The IRA has enabled WFP to remain accountable to affected populations and to continue assisting them through this dire period of need. At least US$48 million are urgently required to replenish the IRA for it to continue supporting emergencies around the world.

The case of Dibaya

Dibaya is a village located 94 kms from Kananga, Kasai Central Province. Between February and June last year, repeated violent attacks occurred. People were killed and houses burned down, forcing survivors to flee to the forest. In the forest, people ate whatever they could find, such as manioc, a starchy root vegetable, and leaves. People gradually returned to their villages during the second half of the year, when the state authorities told them security had been restored. However, upon their return, they found that everything had been lost, with houses destroyed and villages looted.

During the first cycle of distribution financed by the IRA, some 4,000-people received 30 tonnes of food (maize flour, beans, oil and salt). A local woman said it was the first time she could eat maize fufu, a dietary stable, for a very long time. After a year of war and deprivation that has severely affected their livelihoods, receiving healthy, nutritious food was a first step towards normality for many families.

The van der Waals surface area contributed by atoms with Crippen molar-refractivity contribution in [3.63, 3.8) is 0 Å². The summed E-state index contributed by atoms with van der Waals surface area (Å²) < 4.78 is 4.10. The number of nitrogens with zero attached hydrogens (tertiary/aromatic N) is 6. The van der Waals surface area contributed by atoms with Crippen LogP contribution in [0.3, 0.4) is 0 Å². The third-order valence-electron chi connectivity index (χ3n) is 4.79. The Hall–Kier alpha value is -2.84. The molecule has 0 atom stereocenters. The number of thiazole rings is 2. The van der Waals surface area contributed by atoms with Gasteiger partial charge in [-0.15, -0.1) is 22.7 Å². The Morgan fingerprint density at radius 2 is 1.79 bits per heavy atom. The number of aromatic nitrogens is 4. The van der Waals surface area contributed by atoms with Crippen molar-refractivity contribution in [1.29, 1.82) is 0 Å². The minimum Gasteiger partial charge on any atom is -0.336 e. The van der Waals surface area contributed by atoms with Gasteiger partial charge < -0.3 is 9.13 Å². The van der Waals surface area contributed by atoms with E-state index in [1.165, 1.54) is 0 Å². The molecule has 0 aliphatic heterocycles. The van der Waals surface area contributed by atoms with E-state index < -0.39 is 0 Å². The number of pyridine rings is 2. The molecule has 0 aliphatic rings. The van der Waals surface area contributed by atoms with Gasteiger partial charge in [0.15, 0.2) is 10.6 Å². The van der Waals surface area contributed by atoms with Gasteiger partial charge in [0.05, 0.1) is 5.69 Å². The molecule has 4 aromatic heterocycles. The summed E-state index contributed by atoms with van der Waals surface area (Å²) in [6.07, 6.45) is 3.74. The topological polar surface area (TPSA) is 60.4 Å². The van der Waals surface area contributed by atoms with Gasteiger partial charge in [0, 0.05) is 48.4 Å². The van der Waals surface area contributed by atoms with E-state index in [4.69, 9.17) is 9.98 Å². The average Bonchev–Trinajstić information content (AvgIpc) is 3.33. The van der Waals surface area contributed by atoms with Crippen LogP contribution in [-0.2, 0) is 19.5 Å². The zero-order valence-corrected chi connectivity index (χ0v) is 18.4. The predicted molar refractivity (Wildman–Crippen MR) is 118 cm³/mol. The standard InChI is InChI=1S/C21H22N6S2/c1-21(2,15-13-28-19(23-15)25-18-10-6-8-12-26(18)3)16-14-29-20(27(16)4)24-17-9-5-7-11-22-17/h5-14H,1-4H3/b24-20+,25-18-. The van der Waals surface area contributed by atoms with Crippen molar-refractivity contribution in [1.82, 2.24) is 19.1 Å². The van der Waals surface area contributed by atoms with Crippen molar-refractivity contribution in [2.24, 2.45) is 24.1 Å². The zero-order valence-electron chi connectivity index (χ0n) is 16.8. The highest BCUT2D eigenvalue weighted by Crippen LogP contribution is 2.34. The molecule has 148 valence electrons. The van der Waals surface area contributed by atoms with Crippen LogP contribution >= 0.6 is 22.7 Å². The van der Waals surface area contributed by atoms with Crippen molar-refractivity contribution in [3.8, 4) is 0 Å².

In February, WFP’s in-kind food assistance reached 422,400 beneficiaries, the highest number of general food distribution beneficiaries since the beginning of the operation. Photo: WFP/Tara Crossley
Purchases after the cash distribution in Kajiba, Kasai central province. Photo: WFP/Tara Crossley

IRA funds spent on cash distribution in Kajiba

Kajiba is a village located 80 kms from Kananga, Kasai Central Province. Rose Kuteke Ilunga hid in the forest for almost a year after her village was attacked in 2016. Her house was burned down and she is now staying with relatives. She said it was very difficult to survive in the forest. She only ate cassava and leaves. Her malnourished grandson perished.

As a WFP beneficiary, Rose received 120,000 Congolese francs (USD$75) for her six-person household. The distribution took place in February. She bought beans, cassava, milk and groundnuts. With what is left over, she will buy rice. She explained that the local market is much better supplied in March compared to a few months ago. Cash is therefore the preferred form of assistance.

Another beneficiary of cash assistance is Chantal Luabo, who buys powder milk, soap and salt at the local grocery. “I’m glad about this cash because I can also buy some things that are not locally produced” she explains. All in all, some 90 percent of the cash she spent went to buy food for her 10 person household.

— Written by Jacques David



World Food Programme
World Food Programme Insight

The United Nations World Food Programme works towards a world of Zero Hunger.